Criteria, competencies, and confidence tricksBMJ 2006; 332 doi: https://doi.org/10.1136/bmj.332.7535.233 (Published 26 January 2006) Cite this as: BMJ 2006;332:233
- Richard Wakeford, vocational training scheme organiser ()1
- Accepted 14 October 2005
Baker proposes that focus groups of professionals, managers, and the public should be convened to detail the minimum standards expected of doctors regarding their fitness to practise.1 Although the intention of this proposal is laudable, it is unrealistic and unworkable for several reasons: the medical profession is too complex and changeable to characterise in this way; the standards, criteria, and thresholds may be contentious and unacceptable if they are too concise (see examples below) or too lengthy to allow “ownership” by the profession; long educational checklists are not helpful in practice.
Firstly, the work of doctors is highly complex and case specific (box). It develops along with the doctor's own professional expertise, and it cannot be analysed by simple lists and straightforward criteria.2 This may frustrate people like Baker, who argues that if there is a lack of clarity about what is unacceptable, “How can patients decide when a doctor should be reported for investigation, and what confidence should they place in medical regulation?” But this does not make the task feasible. Indeed, what confidence would patients have in a profession whose members' skills and standards of practice could be reduced to a few sets of tick boxes? And would they really think this is possible?
The examples in Baker's article show the second difficulty: they are not precise. For example, consider the statement “the doctor does not misuse drugs.” What is the meaning of “does not”?—never? in private? where it might be legal? What does “misuse” mean?—the author probably means the dishonest prescribing of drugs for the doctor's own use, but other interpretations are possible. What does “drugs” mean?—which drugs? is alcohol included? how will the list change as the law is modified? This statement is not precise, and guidelines, thresholds, and criteria will need to be detailed and lengthy because the work done by doctors is so complex. As such, they would be incapable of being supported and implemented by the profession.
Thirdly, detailed lists are not new. “Instructional learning objectives” (ILOs) were proposed as a general solution in education in the late 1950s, and behavioural psychologists promised that they would lead to systematic, effective teaching and assessment. A detailed classification and hierarchy of learning objectives was accompanied by a thinner, popularising treatise.3 4 The message was simple: precise instructional learning objectives for all learning tasks would solve our teaching and assessment problems. Teaching would be delivered in bite sized chunks, by programmed books or teaching machines. If the objectives were framed in behavioural terms they would be testable, thereby solving the problem of competency testing. It was an attractive idea that used persuasive language and seemed to make sense. Academics, educationalists, teachers, and testing agencies signed up. The books sold well. Instructional learning objectives were written and refined, specified, and swapped. Associations were established and conferences held, but of course it did not work. Everybody got bored—educators with writing the teaching materials and learners with the tedious results—and the assessments were not at all straightforward. It was all forgotten in just over a decade.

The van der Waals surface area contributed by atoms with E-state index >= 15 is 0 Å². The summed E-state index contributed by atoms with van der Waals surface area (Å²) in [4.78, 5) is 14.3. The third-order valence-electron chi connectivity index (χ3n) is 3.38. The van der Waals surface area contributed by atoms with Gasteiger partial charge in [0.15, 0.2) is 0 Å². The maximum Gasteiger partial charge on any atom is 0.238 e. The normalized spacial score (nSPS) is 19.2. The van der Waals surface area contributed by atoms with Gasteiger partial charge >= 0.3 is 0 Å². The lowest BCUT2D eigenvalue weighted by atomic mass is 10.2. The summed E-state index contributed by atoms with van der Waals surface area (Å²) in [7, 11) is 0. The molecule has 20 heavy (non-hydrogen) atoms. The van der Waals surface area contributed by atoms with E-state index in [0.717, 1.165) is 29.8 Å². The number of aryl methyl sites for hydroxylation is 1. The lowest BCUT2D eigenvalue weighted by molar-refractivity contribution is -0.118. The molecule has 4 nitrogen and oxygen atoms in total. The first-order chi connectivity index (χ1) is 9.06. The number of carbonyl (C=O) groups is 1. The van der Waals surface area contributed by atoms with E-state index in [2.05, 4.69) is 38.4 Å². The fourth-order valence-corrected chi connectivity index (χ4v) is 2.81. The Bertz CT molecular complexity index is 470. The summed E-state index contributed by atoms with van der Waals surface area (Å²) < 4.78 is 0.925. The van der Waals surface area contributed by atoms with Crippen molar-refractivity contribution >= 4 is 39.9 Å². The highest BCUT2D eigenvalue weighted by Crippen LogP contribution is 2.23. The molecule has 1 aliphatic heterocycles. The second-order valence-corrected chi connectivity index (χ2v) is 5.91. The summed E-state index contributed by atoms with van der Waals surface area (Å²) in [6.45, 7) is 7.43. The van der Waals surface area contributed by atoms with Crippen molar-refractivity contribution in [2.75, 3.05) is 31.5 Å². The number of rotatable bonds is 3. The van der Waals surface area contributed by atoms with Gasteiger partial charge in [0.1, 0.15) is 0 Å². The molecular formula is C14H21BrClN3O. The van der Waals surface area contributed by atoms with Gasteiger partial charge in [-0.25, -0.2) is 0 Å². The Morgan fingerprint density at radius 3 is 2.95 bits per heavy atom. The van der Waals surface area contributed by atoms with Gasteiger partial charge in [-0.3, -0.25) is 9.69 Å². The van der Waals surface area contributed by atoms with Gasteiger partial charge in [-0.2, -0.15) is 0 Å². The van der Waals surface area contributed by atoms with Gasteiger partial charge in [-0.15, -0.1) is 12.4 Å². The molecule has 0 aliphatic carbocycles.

Doctors' work routinely presents them with problems for analysis, solution, and advice, which are complex and multifaceted, requiring knowledge and skills extending from bioscience through statistics and behavioural science to counselling. These problems are frequently multidimensional and not amenable to simple algorithmic solutions. They require case specific investigations to permit their nature to be properly defined and understood. Medicine's content and its practices are broad and ill defined, and subject to constant updating by a large live research literature, requiring continuing, lifelong understanding of the research mentality and the changing theories it produces. Challenges and problems are thus encountered for which standard solutions are not available and for which novel resolutions will routinely be needed, requiring the developed understandings of risk and probability, and highly sophisticated judgments based on experience and embedded in the live academic literature and professional practice (D Good, personal communication, 2004).
The proposals in Baker's article are similar. The weaknesses of current medical regulation need to be addressed, but medicine—certainly general practice—is rarely straightforward. There are few absolutes, factual or moral. Doctors serve many interests and stakeholders, and sometimes multiple masters. Decision making, like clinical problem solving, is often situation specific, and what is or is not acceptable probably cannot be defined by straightforward standards, criteria, and thresholds. Policy makers should avoid detailed checklists and concentrate on the bigger picture.
RW is an educationalist and specialist in assessing medical competence. He works with the MRCGP examination and experiences the difficulties of agreeing learning objectives for vocational training. He also organises courses for a GP vocational training scheme in Huntingdon, so is in a good position to triangulate and evaluate proposals and to introduce a historical perspective.
Competing interests None declared.